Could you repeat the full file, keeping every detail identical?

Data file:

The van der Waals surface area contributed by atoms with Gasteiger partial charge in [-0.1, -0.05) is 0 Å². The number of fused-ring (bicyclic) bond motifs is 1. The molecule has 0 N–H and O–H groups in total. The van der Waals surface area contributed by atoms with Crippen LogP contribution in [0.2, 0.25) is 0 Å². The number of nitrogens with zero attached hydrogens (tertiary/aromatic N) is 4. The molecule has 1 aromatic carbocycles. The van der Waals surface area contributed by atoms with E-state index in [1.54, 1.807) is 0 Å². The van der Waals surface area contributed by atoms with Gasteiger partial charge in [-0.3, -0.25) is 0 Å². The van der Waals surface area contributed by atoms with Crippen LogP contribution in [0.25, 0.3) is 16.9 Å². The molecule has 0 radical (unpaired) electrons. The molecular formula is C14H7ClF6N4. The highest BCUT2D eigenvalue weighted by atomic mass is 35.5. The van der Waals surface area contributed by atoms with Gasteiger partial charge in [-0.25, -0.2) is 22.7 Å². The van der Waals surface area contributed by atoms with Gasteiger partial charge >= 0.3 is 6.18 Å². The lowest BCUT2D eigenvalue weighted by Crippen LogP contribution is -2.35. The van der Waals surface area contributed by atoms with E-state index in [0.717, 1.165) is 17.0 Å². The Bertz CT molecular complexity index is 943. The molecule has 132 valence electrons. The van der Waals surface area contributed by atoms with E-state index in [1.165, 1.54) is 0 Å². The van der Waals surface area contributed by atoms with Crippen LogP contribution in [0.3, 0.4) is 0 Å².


The van der Waals surface area contributed by atoms with Gasteiger partial charge in [-0.1, -0.05) is 0 Å². The number of fused-ring (bicyclic) bond motifs is 1. The molecule has 0 N–H and O–H groups in total. The van der Waals surface area contributed by atoms with Crippen LogP contribution in [0.2, 0.25) is 0 Å². The number of nitrogens with zero attached hydrogens (tertiary/aromatic N) is 4. The molecule has 1 aromatic carbocycles. The van der Waals surface area contributed by atoms with E-state index in [1.54, 1.807) is 0 Å². The van der Waals surface area contributed by atoms with Gasteiger partial charge in [-0.3, -0.25) is 0 Å². The van der Waals surface area contributed by atoms with Crippen LogP contribution in [0.25, 0.3) is 16.9 Å². The molecule has 0 radical (unpaired) electrons. The molecular formula is C14H7ClF6N4. The highest BCUT2D eigenvalue weighted by atomic mass is 35.5. The van der Waals surface area contributed by atoms with Gasteiger partial charge in [-0.25, -0.2) is 22.7 Å². The van der Waals surface area contributed by atoms with Gasteiger partial charge >= 0.3 is 6.18 Å². The lowest BCUT2D eigenvalue weighted by Crippen LogP contribution is -2.35. The van der Waals surface area contributed by atoms with E-state index in [0.717, 1.165) is 17.0 Å². The Bertz CT molecular complexity index is 943. The molecule has 132 valence electrons. The van der Waals surface area contributed by atoms with E-state index in [1.165, 1.54) is 0 Å². The van der Waals surface area contributed by atoms with Crippen LogP contribution in [0.3, 0.4) is 0 Å².